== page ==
Augsburg College has been part of life for Clayton McNeff ’91 further back than he can remember. He has walked the college halls since he was old enough to walk. His mother, Marie Olive McNeff, taught for almost three decades in the Education Department and later was vice president for academic affairs and dean of the college.
His spouse Denise Sideen McNeff ’94 also has lifelong memories of Augsburg. “I grew up going to games and spaghetti dinners on campus with my dad, Wes Sideen ’58, who served on the Alumni Board for years. My uncle, Neil Sideen ’65, is an Auggie too.”
The two generations of the McNeff family—Clayton and Denise along with Clayton’s parents, Larry and Marie—gave $650,000 to sponsor a chemistry suite in the Center for Science, Business, and Religion. Clayton says the gift is not purely financial. “Mom gave her whole self to Augsburg College. She worked with people to allow them to reach their potential. That lives on with Augsburg College, and it is something we honor.” His mother died last year.
CSBR will help different departments collaborate
on solving the world’s problems
Clayton, who majored in chemistry at Augsburg, received a Ph.D. in Analytical Chemistry from the University of Minnesota. He predicts far-reaching results from bringing science, business, and religion together. “Augsburg always has had great faculty. Extraordinary interactions between faculty and students have led to great accomplishments like graduates winning the Nobel Prize and Rhodes Scholarship. The CSBR will bring these conversations into a top-notch physical space.”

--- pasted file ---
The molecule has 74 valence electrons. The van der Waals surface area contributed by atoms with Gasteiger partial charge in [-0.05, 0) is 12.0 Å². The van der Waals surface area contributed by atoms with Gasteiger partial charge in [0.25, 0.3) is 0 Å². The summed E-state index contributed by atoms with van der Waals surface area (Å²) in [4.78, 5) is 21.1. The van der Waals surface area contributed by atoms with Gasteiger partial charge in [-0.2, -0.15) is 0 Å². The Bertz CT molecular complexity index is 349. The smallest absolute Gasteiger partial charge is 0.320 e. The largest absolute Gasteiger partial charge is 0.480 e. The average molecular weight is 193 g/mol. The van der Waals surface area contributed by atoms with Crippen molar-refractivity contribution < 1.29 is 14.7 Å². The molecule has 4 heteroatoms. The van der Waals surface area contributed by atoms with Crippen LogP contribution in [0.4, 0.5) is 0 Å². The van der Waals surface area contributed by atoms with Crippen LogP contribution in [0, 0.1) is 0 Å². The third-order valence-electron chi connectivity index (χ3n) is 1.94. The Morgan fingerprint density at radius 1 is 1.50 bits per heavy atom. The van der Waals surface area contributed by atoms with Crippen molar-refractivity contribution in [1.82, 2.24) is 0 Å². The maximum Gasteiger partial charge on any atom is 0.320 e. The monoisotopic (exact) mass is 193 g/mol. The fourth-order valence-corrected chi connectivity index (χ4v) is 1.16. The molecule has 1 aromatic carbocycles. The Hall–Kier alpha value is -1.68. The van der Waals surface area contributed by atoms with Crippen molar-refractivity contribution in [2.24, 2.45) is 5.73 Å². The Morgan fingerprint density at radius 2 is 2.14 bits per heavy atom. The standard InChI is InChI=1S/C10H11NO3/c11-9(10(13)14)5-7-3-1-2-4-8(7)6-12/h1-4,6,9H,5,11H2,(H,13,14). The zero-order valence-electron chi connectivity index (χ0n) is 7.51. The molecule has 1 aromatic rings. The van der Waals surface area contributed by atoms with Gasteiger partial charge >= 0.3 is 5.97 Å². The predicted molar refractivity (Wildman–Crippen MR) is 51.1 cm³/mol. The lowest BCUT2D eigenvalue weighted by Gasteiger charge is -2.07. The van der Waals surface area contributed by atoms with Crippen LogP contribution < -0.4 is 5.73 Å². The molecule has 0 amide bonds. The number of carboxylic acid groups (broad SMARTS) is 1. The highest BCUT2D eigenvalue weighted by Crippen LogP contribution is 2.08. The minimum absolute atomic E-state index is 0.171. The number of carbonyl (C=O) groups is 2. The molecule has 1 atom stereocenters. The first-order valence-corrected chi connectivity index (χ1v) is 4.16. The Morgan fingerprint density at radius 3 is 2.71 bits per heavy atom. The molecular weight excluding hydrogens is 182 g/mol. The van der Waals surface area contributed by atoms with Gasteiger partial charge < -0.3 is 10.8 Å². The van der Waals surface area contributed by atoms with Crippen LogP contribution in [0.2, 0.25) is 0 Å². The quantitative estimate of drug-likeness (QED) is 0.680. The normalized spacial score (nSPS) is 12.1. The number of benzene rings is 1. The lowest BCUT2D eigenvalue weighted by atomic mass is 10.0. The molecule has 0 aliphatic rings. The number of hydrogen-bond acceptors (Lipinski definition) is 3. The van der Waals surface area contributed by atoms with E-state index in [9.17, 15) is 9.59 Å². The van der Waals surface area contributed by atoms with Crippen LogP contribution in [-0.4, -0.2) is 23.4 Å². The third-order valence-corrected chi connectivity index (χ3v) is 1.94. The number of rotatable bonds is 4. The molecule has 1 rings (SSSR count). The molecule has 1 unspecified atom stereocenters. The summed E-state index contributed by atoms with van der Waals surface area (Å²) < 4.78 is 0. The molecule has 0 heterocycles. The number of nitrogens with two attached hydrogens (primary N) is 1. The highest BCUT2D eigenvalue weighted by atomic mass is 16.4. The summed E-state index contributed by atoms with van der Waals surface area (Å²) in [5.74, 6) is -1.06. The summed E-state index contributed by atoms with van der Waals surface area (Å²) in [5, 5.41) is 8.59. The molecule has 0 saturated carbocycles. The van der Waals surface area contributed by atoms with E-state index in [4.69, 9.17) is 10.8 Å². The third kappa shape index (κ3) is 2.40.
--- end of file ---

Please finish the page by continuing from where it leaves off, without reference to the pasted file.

Large universities tend to isolate research within discreet departments. “The strength of Augsburg is that as a small liberal arts college we can encourage interdisciplinary work. We can break the walls down between silos and solve bigger problems. The CSBR will actively bring disciplines together and help engender conversation that our society deeply needs to solve the world’s problems.”
Striving to protect the very future of the human race
Clayton’s business, Ever Cat Fuels, has a mission to preserve the future of the human race through the development of clean-burning biodiesel fuel. One of Clayton’s colleagues in the work is an Auggie and Rhodes Scholar. While still an undergraduate, Brian Krohn ’09 did research aimed at producing biodiesel in a cleaner, more environmentally friendly way. McNeff, upon hearing of Krohn’s initial research, invited him to work with veteran scientists on developing the process for market.
5 cents a gallon adds up fast
Ever Cat Fuels was launched in 2008. A production facility in Isanti, Minn., produces 3 million gallons a year of this clean-burning fuel. Even as Ever Cat Fuels was founded, the McNeffs envisioned Augsburg benefitting from the company’s success. “We pledged to give a nickel to Augsburg College for every gallon we sold over our first four years,” Clayton says.
Clayton’s father Larry is a biochemist with an entrepreneurial bent. Larry founded SarTec Corp., working on the uses of algae and sarsasaponin, a yucca plant component that promotes health and growth in animals. After receiving his Ph.D., Clayton joined his father in business at SarTec and later launched Ever Cat Fuels.
Meeting over a chem lab experiment
Clayton and Denise met when Clayton subbed as a proctor in her General Chemistry Lab. Little did the professor know she was igniting a relationship that would lead to marriage.
Denise majored in history and education with a minor in religion. She has been a public, charter and private school teacher. Currently, she oversees the education of their three children who study online through the Minnesota Virtual Academy. From her perspective as an educator, she says: “The CSBR will be wonderful. It will provide technological aspects that Augsburg needs, and the building’s aesthetics will help students learn.”
“It has been gratifying for our family to see progress toward creating the CSBR,” Clayton says. “My mom and dad instilled the values in me that it is important to support the things related to what you are doing and what you care about. We care deeply about helping Augsburg succeed for the sake of the larger world.”